Cape Town, 18 November 2014 – South Africa and MARATANE REFUGEE CAMP, Mozambique, 18 November 2014 – Dozens of smiling and screaming children run up to the gate of the only kindergarten in Maratane refugee camp in northern Mozambique to greet the visitors. “Bondia!” they shout grabbing the hands of the guests until their teachers manage to corrale back to their classrooms for their daily siestas. The teachers, Said Jean Claude Assani aged 34 year and, Wiio Wilondga Mulumba aged 32 fled their home towns in South Kivu, due to the war and unrest, each of them having a different horror story to tell about their flight.
But even of more concern to them, is that they are still waiting for their refugee status to be granted by the government officials. Both of them have had asylum-seekers status for more than four years. “We even know of some in camp who have been waiting for status for 10 years,” they say.
“It was not our choice to be a refugee, but we aren’t really considered refugees here in Mozambique. We are seen to be people who are trying to cheat the system. Decisions should be taken on our cases within two or maybe six months. We don’t know why it is taking so long. Imagine, I defended my application on 25 November 2012, I don’t have a result yet. I don’t know who to turn to for help I don’t know who to go to push for an answer,” says Assani.
“We know we are lucky in Mozambique that the government gives us rights, but we are walking around with an A4 size paper as a document. Recognized refugees have ID cards and it is much easier for them. We can be stopped by police who call us “A4,” adds Mulumba
With governments in Southern Africa increasingly concerned about national security, trafficking, human smuggling and abuses of the asylum system, border controls are become stricter. Identifying people in need of international protection is difficult due to the severe capacity constraints faced by the national asylum systems. While nearly all countries in Southern Africa are party to the 1951 Refugee Convention, its 1967 Protocol, and the 1969 OAU Convention, most have done so with reservations regarding freedom of movement and access to employment. With the exception of Angola and South Africa, most of them have encampment policies that restrict freedom of movement and limit possibilities for self-reliance. Populations in the camps have lived there for decades finding it difficult to envision a better future.
With this in mind, on 18 November 2014, UNHCR and the University of Cape Town launched the inaugural session of the Cape Town Programme in International Refugee Law. This Programme seeks to improve the protection of refugees and asylum seekers in Southern Africa by fostering constructive dialogue between policymakers, academics and civil society.
Senior government officials from Angola, Botswana, Lesotho, Madagascar, Malawi, Mauritius, Mozambique, Namibia, South Africa, Swaziland, Zambia and Zimbabwe are attending the four day programme where they are being encouraged to explore the legal and policy changes required to bring the region closer to international standards of refugee protection.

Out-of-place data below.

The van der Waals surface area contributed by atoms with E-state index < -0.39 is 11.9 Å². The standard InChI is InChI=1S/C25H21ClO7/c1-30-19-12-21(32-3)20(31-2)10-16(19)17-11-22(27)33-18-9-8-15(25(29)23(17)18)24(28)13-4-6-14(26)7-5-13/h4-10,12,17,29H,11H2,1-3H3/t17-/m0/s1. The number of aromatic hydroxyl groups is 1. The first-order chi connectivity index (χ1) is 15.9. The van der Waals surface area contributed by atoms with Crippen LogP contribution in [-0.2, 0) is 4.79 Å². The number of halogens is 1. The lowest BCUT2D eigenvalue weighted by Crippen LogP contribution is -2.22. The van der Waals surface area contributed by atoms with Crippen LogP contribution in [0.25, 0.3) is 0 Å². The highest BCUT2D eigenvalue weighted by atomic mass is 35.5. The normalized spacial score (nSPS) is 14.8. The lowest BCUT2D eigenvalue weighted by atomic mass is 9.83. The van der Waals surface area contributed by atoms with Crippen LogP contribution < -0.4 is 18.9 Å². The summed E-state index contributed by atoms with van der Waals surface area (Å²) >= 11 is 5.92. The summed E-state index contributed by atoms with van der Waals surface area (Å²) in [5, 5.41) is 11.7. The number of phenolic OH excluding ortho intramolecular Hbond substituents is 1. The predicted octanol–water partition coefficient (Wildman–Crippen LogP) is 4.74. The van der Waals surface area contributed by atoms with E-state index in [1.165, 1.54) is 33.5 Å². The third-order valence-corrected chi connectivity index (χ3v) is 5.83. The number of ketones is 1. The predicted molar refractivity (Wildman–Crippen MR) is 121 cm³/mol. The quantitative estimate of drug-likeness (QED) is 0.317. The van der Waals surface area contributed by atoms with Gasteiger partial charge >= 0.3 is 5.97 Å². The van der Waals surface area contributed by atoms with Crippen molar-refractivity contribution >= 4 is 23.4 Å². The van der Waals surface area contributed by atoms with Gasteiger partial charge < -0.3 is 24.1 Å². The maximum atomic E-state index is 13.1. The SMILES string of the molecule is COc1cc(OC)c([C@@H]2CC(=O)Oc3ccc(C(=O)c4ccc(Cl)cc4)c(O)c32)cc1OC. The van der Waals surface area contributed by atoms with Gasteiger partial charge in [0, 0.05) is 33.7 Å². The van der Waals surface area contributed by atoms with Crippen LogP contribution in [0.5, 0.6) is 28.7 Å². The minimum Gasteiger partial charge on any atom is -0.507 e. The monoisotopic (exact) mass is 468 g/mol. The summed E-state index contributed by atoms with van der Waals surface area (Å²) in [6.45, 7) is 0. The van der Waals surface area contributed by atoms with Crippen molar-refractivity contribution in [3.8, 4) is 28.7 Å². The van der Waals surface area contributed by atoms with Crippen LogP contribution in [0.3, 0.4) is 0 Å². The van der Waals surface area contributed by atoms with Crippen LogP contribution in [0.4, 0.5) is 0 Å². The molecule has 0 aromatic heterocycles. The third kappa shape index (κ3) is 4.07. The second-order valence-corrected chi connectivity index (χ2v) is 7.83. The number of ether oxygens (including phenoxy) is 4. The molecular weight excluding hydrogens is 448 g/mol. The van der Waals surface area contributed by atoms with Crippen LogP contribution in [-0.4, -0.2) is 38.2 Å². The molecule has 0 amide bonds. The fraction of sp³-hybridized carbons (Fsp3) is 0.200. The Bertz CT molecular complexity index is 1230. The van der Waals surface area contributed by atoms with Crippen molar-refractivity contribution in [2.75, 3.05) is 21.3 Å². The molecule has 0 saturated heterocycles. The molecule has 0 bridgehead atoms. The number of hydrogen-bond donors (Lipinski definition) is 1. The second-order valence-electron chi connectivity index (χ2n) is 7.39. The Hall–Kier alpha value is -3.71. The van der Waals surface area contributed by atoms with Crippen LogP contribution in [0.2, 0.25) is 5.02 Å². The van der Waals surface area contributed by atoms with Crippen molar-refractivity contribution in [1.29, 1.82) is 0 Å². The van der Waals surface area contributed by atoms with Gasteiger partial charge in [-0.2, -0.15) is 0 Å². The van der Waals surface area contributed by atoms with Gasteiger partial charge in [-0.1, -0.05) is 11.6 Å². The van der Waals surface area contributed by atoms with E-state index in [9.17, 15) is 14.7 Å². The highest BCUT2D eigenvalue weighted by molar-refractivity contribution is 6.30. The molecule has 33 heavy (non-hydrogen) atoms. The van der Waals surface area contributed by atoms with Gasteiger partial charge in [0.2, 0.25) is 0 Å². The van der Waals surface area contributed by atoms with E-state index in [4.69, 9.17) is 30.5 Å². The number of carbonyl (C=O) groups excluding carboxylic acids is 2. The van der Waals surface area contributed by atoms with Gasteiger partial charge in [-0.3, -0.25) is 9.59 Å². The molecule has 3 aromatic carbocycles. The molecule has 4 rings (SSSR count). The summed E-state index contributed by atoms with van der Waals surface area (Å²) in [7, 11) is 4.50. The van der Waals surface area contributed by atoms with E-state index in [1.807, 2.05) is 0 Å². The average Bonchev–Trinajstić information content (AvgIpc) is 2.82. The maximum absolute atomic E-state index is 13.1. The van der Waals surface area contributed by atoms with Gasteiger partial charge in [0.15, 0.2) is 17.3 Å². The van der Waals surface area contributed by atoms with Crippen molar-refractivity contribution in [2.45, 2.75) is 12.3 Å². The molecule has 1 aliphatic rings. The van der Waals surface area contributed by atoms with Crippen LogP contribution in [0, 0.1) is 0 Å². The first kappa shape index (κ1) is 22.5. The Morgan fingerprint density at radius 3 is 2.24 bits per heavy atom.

With this training, UNHCR hopes to encourage governments to look at refugees from the point of view of the positive contributions they can make to their new host communities and with a view to ensuring their human rights are respected.
“UNHCR provides training to government officials all the time, but what is unique about this programme is that we are focusing on the specific challenges of refuge protection in Africa and how to strengthen refugee protection as provided for in the various refugee conventions, “ said UNHCR’s Regional Representative for Southern Africa, Clementine Nkweta-Salami.
The 1969 OAU Convention Governing the Specific Aspects of Refugee Problems in Africa which came into force 40 years ago is being reviewed in depth, along with the protection regime enshrined in 1981 OAU African Charter on Human and People’s Rights and on regional traditions and values concerning the protection and assistance to others.
South Africa’s Deputy Minister from Home Affairs Ms. Fatima Chohan in her official opening addressed said. “Our law gives refugees rights, and this is not the case globally. I personally was struck by first visit to one of our refugee reception offices in 2011. I was impacted emotionally by the stories shared with me by the refugees and their daily struggles. Refugee law is extremely important but in practice it is another ball game altogether. Hosting refugees is not easy on any country.”
“We are excited to be partnering with UNHCR on this programme and to have such distinguished African scholars and experts present to discuss this important issue of our time with government officials who can make an impact on improving the rights of refugees,” states Fatima Khan, Director of the Refugee Rights Programme at the University of Cape Town.
Back in Maratane camp, the teachers request UNHCR staff to ask the officials to resolve this documentation issue. “We think it is great that they are meeting to discuss international refugee rights and obligations but we hope that any decisions taken in Cape Town are implemented in the refugee camps. If not then it doesn’t help us.”
Southern Africa currently hosts some 415,000 refugees and asylum seekers mostly originating from the Great Lakes and the Horn of Africa.